Bottles, on the other hand, are great for making mosaics on bent surfaces, like a cylindrical vase. <br> <br>I've heard of rock tumblers... never seen one. They aren't common here at all, probably because we don't have rocks.
Rock tumblers are mainly for semi-precious stones like opals etc which I know I mentioned earlier by mistake.....these run for days at a time to get the gems!
That's amazing. Never seen this done before. :D
Thanks! Well, I found some tutorials for doing it using a rock tumbler... but those aren't common here, probably because of a distinct lack of rocks. So I decided to work with what we do have :-)
Rock tumblers are mainly for semi-precious stones like opals etc that's why they are small and you run them for days at a time.
Yup, I grew up doing this with a small rock tumbler and broken wine bottles to decorate stepping stones. Depending on the grit you use with the rock tumbler, you can get various levels of smoothness, and use thinner glass. Quieter than a cement mixer, but still pretty noisy. <br> <br>Maybe I should raid my Dad's shed and see if he still has it around... <br>
I was going to ask about rock tumblers. It would be a much smaller scale but might be nice to get some of those rare colors like red.
It's totally possible, apparently... just pop the appropriate words into a search engine of your choice and you should be on your way.
Since not everyone has a cement mixer lying around, do you think this might work on a smaller scale with a stone tumbler?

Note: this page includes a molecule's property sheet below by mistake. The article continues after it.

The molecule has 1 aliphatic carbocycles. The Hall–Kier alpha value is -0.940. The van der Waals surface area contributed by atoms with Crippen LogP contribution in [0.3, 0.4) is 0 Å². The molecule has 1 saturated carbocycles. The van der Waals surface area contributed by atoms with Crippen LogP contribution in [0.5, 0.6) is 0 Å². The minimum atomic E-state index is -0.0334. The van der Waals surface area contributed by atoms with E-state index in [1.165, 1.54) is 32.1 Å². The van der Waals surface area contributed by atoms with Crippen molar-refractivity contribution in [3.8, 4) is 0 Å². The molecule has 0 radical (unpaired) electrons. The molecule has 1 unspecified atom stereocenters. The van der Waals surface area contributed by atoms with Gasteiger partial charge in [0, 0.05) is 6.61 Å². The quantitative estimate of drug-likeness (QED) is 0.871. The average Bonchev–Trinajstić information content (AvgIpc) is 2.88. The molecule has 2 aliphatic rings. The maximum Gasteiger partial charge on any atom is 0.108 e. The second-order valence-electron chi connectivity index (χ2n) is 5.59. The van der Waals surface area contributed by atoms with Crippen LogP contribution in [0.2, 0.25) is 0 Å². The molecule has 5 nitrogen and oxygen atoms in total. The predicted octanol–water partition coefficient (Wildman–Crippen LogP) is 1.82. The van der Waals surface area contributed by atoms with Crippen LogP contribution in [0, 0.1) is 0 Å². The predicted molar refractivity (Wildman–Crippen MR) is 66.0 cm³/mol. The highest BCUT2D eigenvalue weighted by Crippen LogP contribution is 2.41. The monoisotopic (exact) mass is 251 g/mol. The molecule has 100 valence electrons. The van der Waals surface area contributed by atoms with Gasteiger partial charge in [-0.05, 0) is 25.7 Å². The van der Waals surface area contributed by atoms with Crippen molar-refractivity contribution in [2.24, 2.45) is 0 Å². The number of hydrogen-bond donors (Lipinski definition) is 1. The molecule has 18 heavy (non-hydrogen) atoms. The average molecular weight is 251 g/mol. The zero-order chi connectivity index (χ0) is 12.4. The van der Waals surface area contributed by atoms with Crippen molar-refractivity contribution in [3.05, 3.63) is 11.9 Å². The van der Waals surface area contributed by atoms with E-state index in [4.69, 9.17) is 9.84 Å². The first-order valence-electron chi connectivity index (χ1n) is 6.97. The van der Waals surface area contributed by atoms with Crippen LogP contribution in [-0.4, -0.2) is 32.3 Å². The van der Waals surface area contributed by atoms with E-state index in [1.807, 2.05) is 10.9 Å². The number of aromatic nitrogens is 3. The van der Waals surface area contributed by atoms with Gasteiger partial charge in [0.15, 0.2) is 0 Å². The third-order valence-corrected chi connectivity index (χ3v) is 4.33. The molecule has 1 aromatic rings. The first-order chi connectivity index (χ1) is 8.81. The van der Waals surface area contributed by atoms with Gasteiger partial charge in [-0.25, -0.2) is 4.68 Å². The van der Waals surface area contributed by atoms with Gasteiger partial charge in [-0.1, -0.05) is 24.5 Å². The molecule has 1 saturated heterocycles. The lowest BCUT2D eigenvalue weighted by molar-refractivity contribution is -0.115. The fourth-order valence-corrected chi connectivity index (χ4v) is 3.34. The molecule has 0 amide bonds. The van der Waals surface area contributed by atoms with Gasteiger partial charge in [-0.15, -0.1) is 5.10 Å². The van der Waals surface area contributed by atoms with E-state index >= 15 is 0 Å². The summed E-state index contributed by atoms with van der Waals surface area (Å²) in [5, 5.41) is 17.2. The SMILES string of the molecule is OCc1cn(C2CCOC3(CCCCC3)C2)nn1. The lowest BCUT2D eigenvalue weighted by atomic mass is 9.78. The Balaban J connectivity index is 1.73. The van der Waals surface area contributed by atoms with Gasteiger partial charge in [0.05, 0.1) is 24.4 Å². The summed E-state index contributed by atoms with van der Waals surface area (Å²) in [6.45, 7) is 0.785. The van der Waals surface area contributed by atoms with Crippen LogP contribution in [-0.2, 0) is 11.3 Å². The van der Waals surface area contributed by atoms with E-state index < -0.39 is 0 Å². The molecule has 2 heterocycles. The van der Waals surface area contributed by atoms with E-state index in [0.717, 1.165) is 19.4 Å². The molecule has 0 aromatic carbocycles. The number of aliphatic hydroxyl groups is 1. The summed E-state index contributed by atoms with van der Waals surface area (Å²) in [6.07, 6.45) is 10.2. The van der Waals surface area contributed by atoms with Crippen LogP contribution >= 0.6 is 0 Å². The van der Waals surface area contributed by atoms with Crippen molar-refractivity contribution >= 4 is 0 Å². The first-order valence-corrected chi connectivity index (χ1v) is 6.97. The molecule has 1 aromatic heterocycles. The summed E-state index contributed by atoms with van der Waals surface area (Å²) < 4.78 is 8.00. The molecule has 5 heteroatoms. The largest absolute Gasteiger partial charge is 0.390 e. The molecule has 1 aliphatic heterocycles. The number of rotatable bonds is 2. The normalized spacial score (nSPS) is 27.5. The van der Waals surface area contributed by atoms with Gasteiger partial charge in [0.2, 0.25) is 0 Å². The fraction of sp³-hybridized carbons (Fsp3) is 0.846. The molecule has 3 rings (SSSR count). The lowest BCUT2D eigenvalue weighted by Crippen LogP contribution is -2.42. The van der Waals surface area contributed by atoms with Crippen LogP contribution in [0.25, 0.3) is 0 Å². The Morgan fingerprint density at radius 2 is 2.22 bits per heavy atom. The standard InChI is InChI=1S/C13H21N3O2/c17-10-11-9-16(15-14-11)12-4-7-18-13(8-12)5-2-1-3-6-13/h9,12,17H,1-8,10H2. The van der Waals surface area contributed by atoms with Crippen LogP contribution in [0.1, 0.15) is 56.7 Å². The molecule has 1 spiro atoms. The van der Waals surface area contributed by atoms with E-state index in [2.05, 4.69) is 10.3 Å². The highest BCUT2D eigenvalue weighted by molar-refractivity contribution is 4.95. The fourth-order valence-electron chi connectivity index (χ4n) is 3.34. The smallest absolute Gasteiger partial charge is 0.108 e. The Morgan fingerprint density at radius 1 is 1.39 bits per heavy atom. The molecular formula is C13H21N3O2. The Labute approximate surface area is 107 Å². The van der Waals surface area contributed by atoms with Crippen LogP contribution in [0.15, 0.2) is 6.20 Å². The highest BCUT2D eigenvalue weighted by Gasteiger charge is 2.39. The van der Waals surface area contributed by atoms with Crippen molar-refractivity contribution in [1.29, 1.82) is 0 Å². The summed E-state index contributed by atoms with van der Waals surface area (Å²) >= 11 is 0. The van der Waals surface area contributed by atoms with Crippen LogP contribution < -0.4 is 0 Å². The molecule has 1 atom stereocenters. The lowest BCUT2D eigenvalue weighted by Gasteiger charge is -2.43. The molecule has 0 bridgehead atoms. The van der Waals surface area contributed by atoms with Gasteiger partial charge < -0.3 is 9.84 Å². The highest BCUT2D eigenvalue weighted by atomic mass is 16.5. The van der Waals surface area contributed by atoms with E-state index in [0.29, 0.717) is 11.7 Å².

I have done this on a smaller scale with a rock tumbler. It takes significantly longer though. I remember it taking about 5 days when i did it. I used beer bottles.
According to the comments, it sounds like it would... but I've not tried that because I don't have a stone tumbler lying around.
Is the speed of the tumbler important? like, if its spinning really, really fast, say 1340 RPM, would it be ok or would it turn the glass into powder? Im thinking, use an empty paint can, attach it to a turn table of some sort, maybe welded to a shaft on a bearing with a pully, then use a 1/3 or 1/2 HP motor like on a drill press or table saw... just run a belt from the motor to the table's pulley and let er rip! lol
If you add some different sized pullys you can change the speed (think bicycle gearing). A much lower RPM motor would be better - think &lt; 100. You also want a motor that's designed to be run constantly for long periods of time (like maybe a fan?).
If it's spinning too fast, the glass would probably be pressed to the wall all the time, and not get any decent tumbling action. So I suspect not a lot would happen to it. <br> <br>I'm actually thinking of building a glass tumbler using an engine from an old sewing machine.
If you break glass bottles wear a fine particle protection mask. Glass dust will give you silicosis. It does not get better. Ask potters who wear masks when they mix clay. The dust that will hurt you floats for a long time, is invisible to the naked eye. A couple bottles, no problem. If you decide to break hundreds as a friend plans to do, use protection.
Good point, I have added a warning about glass dust.

About This Instructable




Bio: I like to tinker. I'm a co-founder and active participant of my local hackerspace: Hack42 in Arnhem, the Netherlands. You can also find me ... More »